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How does your organisation impact on work-related health?

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HealthMaria Karanika-Murray and George Michaelides discuss how organisational culture and policies affect the quality of working life and the work-related health and wellbeing of your workforce.


What determines work-related health?

Research and theory has typically placed emphasis on the individual and their job. We have good knowledge about how the quality of working life impacts on employee health, wellbeing, job satisfaction, sickness absence, and musculoskeletal disorders. Largely to blame are demanding roles, limited opportunity for control, unsupportive relationships with colleagues and managers, little scope for variety or autonomy, and poor balance between work and family life. For example, the Health and Safety Executive Management Standards for work-related stress cover demands, control, support, relationships, role and change as the primary causes of stress at work. As a result, a substantial body of research and related guidance over the last year has informed practice, helped to manage work-related health effectively, and produced considerable benefits for Britain’s working population.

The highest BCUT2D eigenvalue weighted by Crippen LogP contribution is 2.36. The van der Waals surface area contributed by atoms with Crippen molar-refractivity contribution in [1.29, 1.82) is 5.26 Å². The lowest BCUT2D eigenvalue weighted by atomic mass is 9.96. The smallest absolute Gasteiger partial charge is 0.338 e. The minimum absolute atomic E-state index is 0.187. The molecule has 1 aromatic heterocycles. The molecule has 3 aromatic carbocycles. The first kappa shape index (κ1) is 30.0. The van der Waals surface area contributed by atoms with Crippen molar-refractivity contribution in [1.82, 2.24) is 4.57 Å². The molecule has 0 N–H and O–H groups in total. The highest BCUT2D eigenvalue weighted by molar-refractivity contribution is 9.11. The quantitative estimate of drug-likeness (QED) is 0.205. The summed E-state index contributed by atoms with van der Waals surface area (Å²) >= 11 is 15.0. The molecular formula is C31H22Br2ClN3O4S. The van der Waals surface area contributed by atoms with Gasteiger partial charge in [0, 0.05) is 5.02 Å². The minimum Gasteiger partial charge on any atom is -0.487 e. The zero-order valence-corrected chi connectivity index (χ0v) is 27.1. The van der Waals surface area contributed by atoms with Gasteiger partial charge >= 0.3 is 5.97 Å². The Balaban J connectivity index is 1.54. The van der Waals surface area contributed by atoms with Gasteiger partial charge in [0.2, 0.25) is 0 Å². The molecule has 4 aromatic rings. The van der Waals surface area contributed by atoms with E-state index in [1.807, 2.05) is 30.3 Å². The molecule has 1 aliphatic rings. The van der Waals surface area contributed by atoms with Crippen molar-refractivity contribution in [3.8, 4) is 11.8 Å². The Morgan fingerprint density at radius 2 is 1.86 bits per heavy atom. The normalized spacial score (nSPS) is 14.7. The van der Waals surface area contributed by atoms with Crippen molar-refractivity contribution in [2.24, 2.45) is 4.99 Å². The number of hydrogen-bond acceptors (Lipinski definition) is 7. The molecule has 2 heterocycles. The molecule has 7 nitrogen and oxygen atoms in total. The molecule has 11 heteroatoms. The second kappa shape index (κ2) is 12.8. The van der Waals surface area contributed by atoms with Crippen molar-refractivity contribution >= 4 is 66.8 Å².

The problem of organisational context

However, there is some research to show that the broader context and organisational level characteristics (e.g. organisational culture, workgroup characteristics, organisational policies and structures) are also partly responsible for work-related ill-health. It is well known that organisational health management efforts are often not as successful as might be anticipated. With the probability of failure of any organisational intervention at an estimated 50%, it costs considerable time, effort and money. The reason for such failures may be that important wider contextual factors are often ignored.